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Buck

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When Should We Start Worrying About Inflation?


"If unemployment is (perhaps well) below 3.50% and inflation above 2%, we think Fed officials will need to be quite confident that growth will ...

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BillB

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Inflation report doesn't tell whole story for most consumers

Friday's report by the U.S. Labor Department showing a sharp drop in the Consumer Price Index (CPI) is, at first glance, good news for consumers.

The December CPI fell 0.4%, largely on the steep drop in gasoline prices. That gave consumers who drive cars a nice end-of-the-year bonus.

But consumers who don't drive a car didn't fare nearly as well. And even motorists had to give back some of their fuel savings when they sat down at the dinner table.

Rising food prices
http://www.consumeraffairs.com/news/inflation-report-doesnt-tell-whole-story-for-most-consumers-011915.html

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TomKnight

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As an retired farmer, this caught my eye

Falling production in commodities from rice to milk is bad news for just about everyone except investors.

Rice may surge 63 percent to $1,038 a metric ton from $638 on Philippine imports and a shortage in India, a Bloomberg survey of importers, exporters and analysts showed. The U.S. government says nonfat dry milk may jump 39 percent next year, and JPMorgan Chase & Co. forecasts a 25 percent gain for sugar. Global food costs jumped 7 percent in November, the most since February 2008, four months before reaching a record, according to the United Nations Food and Agriculture Organization.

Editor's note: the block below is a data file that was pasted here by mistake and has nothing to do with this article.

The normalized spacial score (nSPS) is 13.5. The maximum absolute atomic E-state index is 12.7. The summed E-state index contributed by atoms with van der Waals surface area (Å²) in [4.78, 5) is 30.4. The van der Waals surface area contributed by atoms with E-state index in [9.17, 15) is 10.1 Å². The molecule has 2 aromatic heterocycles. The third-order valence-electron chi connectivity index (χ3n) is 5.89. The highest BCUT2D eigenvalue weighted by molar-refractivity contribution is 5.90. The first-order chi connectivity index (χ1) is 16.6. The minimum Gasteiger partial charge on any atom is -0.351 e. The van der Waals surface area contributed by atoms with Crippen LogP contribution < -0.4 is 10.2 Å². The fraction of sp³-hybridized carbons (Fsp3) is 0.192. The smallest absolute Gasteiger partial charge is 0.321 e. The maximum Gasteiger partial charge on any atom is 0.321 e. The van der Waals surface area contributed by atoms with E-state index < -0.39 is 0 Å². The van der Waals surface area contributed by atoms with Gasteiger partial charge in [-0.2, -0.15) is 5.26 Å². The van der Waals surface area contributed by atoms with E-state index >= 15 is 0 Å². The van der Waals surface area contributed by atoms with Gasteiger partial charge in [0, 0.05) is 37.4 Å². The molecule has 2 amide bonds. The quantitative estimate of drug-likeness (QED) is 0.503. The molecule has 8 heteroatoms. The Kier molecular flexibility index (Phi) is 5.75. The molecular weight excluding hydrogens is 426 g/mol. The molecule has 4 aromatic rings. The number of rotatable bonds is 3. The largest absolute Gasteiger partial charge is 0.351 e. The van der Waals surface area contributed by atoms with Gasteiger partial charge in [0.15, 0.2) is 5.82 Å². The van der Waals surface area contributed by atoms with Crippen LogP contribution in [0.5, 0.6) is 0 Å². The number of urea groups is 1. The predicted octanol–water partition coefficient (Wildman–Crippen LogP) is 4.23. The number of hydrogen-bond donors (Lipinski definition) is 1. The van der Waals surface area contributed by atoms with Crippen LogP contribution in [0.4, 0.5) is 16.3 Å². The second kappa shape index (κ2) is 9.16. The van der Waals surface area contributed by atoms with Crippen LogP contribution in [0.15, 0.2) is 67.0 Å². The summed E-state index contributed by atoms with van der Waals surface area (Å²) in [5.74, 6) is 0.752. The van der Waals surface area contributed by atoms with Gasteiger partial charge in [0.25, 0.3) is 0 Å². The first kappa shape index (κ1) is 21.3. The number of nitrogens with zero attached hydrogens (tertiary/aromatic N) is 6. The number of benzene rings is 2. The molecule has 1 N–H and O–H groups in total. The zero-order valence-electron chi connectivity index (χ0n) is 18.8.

Farm prices this year lagged behind copper futures that doubled and oil’s 57 percent increase. A recovery from the worst recession since World War II would spur food demand and boost costs for buyers of commodities including milk processor Dean Foods Co. while increasing the number of hungry people that the UN says now exceeds 1 billion.

“Agricultural commodities will be a great investment in the next three to five years,” said Oliver Kratz, who manages $10 billion as head of Global Thematic Strategy investments at Deutsche Bank AG’s DB Advisors in New York, including $3 billion in agriculture. For those who can’t afford to pay more for food, there’s the “painful” risk of hunger, he said.

Expanding populations and higher incomes are boosting consumption in China and India. China’s milk demand is recovering after domestic supplies were tainted with melamine, a chemical used in making plastics that killed at least six babies and sickened almost 300,000 children. Droughts in India and Argentina and typhoons in the Philippines have reduced output.

Food-Price Risk

http://www.bloomberg.com/apps/news?pid=20601109&sid=aBYSp0.XfXZs&pos=14



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